A school's business technology department typically offers a legal secretary or legal administrative assistant associate degree program. Legal secretary degree programs teach students the skills needed to ensure a law office runs efficiently, whereas a paralegal studies program educates students about legal proceedings and working for trial lawyers.
Applicants to associate degree programs need a high school diploma or GED for admission. These two-year programs also require the completion of a practicum or internship before graduation. Online legal secretary and hybrid paralegal studies programs are available.
Legal Secretary Associate Degree
Students learn the communication and computer skills needed to schedule appointments, produce legal documents and manage a law office's records. They also get an introduction to business law and complete internships or cooperative work experiences that give them hands-on training in a legal setting. Common courses in these programs include:
- File management
- Computer applications
- Law office procedures
- Business law
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Paralegal Studies Associate Degree
Students in paralegal studies associate degree programs spend a great deal of time developing their ability to comb through statistics, legal databases and other types of documentation. They also learn procedural rules for civil and criminal litigation as well as the formatting and citation styles needed to produce legal documents. Additional coursework covers legal specialties ranging from contracts and tort law to wills, trusts and estates. Common courses are listed below:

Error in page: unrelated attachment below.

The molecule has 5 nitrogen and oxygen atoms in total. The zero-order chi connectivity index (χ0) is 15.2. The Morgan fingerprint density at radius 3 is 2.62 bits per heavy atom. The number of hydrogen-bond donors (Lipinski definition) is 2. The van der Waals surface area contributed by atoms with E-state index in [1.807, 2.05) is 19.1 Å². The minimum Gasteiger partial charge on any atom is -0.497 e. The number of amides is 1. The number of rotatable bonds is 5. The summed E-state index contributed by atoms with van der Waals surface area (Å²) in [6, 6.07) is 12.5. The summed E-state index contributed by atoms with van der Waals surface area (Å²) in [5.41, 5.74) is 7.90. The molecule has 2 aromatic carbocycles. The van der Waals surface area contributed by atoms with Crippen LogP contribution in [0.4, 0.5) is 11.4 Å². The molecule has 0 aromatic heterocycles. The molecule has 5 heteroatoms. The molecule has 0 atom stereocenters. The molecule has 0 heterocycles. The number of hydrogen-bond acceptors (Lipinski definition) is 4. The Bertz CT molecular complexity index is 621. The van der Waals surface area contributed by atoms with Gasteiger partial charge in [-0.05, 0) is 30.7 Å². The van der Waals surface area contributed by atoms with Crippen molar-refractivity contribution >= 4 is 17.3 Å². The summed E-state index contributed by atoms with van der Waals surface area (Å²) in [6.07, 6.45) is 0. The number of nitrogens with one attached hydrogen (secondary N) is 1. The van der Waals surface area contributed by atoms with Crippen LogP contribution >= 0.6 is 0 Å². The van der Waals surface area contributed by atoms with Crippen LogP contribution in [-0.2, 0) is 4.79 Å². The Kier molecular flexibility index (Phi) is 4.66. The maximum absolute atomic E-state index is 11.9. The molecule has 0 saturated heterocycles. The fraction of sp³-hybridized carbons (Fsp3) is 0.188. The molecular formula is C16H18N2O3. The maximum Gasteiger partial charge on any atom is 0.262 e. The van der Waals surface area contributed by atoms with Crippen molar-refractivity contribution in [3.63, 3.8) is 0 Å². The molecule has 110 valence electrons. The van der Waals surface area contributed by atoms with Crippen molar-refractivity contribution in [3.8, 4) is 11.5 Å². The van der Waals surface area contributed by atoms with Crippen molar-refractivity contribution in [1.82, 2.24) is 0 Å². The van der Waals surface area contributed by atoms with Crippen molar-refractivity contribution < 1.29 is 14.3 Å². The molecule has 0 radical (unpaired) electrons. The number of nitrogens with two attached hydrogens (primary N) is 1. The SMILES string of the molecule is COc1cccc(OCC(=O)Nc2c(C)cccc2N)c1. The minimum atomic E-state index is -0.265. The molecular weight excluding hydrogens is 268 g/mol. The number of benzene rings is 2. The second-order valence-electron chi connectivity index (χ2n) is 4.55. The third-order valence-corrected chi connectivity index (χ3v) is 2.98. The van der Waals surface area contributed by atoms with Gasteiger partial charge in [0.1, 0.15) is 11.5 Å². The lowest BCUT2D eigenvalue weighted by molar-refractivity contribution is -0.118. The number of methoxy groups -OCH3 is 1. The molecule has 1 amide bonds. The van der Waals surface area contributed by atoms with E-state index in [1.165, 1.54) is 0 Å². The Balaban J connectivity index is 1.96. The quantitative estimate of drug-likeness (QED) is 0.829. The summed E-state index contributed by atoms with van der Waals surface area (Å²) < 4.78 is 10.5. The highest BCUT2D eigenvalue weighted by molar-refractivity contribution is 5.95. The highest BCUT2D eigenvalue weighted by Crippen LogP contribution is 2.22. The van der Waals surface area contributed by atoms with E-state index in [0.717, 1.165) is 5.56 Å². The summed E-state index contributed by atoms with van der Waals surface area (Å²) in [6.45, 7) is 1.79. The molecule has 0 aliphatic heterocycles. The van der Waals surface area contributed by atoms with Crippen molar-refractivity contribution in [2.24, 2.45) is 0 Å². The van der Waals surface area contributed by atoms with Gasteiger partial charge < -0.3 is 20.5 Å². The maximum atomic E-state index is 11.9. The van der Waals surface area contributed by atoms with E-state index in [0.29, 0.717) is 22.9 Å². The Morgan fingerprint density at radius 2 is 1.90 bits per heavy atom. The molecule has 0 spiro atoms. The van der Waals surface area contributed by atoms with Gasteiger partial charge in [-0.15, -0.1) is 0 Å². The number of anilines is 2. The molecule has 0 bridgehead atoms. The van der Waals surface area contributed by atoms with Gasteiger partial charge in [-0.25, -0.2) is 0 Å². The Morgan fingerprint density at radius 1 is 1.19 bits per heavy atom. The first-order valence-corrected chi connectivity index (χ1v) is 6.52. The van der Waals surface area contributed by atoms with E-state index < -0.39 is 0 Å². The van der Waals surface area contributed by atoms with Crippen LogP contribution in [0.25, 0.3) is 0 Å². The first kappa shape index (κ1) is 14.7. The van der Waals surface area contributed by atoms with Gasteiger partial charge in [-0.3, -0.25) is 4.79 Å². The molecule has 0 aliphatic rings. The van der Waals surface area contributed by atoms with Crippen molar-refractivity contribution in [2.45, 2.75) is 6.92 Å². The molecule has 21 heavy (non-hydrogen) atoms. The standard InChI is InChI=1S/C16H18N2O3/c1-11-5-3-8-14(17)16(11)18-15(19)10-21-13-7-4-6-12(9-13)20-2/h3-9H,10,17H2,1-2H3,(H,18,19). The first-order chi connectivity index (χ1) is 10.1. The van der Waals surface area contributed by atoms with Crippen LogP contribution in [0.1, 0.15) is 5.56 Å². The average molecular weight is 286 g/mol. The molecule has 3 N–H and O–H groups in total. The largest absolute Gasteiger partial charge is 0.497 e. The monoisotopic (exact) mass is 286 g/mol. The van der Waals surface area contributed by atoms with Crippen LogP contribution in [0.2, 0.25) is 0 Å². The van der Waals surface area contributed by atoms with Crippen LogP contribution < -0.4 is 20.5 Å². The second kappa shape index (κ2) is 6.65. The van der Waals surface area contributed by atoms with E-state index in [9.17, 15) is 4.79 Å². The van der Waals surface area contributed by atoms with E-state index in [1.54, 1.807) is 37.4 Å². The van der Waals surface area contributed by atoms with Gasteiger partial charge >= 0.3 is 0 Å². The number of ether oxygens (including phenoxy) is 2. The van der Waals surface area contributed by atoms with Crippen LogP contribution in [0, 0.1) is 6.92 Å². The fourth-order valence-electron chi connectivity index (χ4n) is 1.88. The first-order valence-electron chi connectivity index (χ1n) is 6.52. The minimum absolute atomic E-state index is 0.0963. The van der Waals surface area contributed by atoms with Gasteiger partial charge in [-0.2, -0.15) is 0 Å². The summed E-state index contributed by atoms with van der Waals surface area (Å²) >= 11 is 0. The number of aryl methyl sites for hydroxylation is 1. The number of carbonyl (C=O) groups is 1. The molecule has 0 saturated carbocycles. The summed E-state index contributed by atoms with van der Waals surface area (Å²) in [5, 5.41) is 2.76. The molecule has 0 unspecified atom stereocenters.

- Legal research and writing
- Computer applications
- Civil litigation
- Criminal law
Employment Outlook and Salary Info
According to the U.S. Bureau of Labor Statistics (BLS), legal secretaries earned a median salary of $43,200 as of May 2015. A 4% decline in employment opportunities was projected for legal secretaries through the 2014-2024 decade, due to the fact that many of their job duties are beginning to be performed by legal assistants and paralegals. Legal assistants and paralegals could experience an 8% job growth over the same ten-year period. Individuals with specialized training and extensive experience are likely to see the best employment prospects, according to the BLS. As of May 2015, paralegals and legal assistants earned a median salary of $48,810.
Continuing Education and Certification Information
Graduates of legal secretary and paralegal studies associate degree programs might consider transferring course credits or matriculating into a paralegal studies bachelor's degree program. These degrees require an additional two years of study and can allow students to choose electives in an area of interest or specialize in litigation or personal law.
Individuals who would like to enhance their employment opportunities can pursue professional certifications from several organizations such as Legal Secretaries International, Inc. and the National Association of Legal Secretaries (NALS). NALS offers an entry-level Accredited Legal Professional designation to applicants who've completed a year of relevant office experience or an approved course. The Professional Paralegal credential is also available to graduates of paralegal degree programs that feature sufficient law coursework or accreditation from the American Bar Association. Both credentials require passing scores on a written exam.
Students interested in careers as paralegals or legal secretaries can gain the required knowledge in approximately two years in an associate degree program. While both careers support work in the legal field, they each have different objectives and duties.